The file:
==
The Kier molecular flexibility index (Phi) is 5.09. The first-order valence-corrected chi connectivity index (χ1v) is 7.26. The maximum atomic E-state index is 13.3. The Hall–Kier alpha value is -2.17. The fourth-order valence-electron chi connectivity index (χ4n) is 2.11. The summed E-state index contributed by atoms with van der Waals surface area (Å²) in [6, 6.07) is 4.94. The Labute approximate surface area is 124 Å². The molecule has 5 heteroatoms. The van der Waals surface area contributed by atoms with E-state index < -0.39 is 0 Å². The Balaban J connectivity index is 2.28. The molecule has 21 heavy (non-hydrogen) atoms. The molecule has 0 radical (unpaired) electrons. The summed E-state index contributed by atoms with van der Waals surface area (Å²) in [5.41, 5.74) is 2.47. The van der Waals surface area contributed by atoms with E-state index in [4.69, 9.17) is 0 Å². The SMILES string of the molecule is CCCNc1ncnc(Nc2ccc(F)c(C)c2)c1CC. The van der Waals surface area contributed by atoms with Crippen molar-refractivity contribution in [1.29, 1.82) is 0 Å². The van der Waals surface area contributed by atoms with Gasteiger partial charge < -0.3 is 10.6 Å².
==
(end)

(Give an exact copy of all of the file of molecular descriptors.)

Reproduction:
The Kier molecular flexibility index (Phi) is 5.09. The first-order valence-corrected chi connectivity index (χ1v) is 7.26. The maximum atomic E-state index is 13.3. The Hall–Kier alpha value is -2.17. The fourth-order valence-electron chi connectivity index (χ4n) is 2.11. The summed E-state index contributed by atoms with van der Waals surface area (Å²) in [6, 6.07) is 4.94. The Labute approximate surface area is 124 Å². The molecule has 5 heteroatoms. The van der Waals surface area contributed by atoms with E-state index < -0.39 is 0 Å². The Balaban J connectivity index is 2.28. The molecule has 21 heavy (non-hydrogen) atoms. The molecule has 0 radical (unpaired) electrons. The summed E-state index contributed by atoms with van der Waals surface area (Å²) in [5.41, 5.74) is 2.47. The van der Waals surface area contributed by atoms with E-state index in [4.69, 9.17) is 0 Å². The SMILES string of the molecule is CCCNc1ncnc(Nc2ccc(F)c(C)c2)c1CC. The van der Waals surface area contributed by atoms with Crippen molar-refractivity contribution in [1.29, 1.82) is 0 Å². The van der Waals surface area contributed by atoms with Gasteiger partial charge < -0.3 is 10.6 Å².